AFTER having remained unbeaten, and almost unchallenged, since December 11, 1924—when Adjudant Bonnet in a Ferbois monoplane with a 550 h.p. Hispano‐Suiza engine achieved a speed of 448·171 kilometres per hour (278·486 m.p.h.)—the world's landplane speed record has at last been exceeded though not officially beaten. During the course of the Eleventh National Air Race Meeting, held at Cleveland, Ohio, from August 27th to September 5th, Major J. Doolittle achieved a considerably higher speed over a 3‐kilometre course. The average speed attained in the three runs was 476·726 k.p.h. (296·287 m.p.h.), the speed on one run being 497·245 k.p.h. (309·040 m.p.h.). This compares with the “absolute” air speed record, set up by Flight‐Lieutenant G. H. Stainforth in a Supermarine S.6 B. seaplane, with a Rolls‐Royce 2,300 h.p. engine, on September 29th, 1931, of 655 k.p.h. (407·5 m.p.h.). Unfortunately Major Doolittle's performance cannot be put forward as a new record owing to his failure to carry a barograph during the flight.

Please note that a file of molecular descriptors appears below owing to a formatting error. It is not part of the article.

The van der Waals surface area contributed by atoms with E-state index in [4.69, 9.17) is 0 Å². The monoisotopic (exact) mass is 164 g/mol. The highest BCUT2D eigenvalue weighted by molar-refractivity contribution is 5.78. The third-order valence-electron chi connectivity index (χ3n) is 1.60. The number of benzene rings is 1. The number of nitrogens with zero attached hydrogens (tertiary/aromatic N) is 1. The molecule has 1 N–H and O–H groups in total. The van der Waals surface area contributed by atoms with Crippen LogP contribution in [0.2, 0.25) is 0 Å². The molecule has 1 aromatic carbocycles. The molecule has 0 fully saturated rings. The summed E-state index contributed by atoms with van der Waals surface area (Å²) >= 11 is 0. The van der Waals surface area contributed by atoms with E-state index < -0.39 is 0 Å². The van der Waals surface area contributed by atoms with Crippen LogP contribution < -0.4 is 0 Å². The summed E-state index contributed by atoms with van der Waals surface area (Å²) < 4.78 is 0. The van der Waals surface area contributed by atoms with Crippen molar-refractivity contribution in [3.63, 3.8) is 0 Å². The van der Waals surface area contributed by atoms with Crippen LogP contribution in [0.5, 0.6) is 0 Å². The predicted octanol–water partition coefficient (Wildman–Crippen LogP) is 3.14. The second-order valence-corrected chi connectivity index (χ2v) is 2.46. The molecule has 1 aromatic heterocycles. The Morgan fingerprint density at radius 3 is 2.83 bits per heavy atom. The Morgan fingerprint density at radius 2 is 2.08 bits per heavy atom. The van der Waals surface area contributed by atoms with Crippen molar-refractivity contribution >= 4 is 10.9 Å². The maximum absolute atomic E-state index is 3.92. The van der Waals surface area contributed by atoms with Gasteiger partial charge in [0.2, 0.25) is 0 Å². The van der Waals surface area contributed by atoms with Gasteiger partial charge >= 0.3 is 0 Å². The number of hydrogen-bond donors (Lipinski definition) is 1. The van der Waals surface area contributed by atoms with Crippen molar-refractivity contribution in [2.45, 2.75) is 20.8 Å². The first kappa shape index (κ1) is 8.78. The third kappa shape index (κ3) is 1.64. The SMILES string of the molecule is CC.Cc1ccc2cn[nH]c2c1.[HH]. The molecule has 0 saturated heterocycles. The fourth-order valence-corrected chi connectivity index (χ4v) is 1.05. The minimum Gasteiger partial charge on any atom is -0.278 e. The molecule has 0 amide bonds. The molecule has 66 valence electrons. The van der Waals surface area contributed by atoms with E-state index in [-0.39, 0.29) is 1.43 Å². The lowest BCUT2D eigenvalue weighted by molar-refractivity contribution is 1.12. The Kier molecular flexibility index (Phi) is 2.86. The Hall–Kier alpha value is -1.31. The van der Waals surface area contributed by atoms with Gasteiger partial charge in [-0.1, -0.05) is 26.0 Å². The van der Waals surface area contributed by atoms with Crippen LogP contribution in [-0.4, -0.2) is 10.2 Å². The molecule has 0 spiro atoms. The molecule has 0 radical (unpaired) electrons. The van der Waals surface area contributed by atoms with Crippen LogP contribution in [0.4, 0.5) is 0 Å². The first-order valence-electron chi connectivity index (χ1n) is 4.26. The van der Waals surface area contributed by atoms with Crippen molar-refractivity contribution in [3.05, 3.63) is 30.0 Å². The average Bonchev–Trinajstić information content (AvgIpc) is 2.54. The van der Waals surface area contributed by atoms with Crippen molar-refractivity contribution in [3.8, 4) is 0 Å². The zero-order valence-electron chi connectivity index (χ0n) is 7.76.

(1932), "The World's Fastest Landplane: Major J. Doolittle's 800 h.p. Pratt and Whitney Wasp‐Engined Granville Monoplane Described", Aircraft Engineering and Aerospace Technology, Vol. 4 No. 11, pp. 285-286. https://doi.org/10.1108/eb029618
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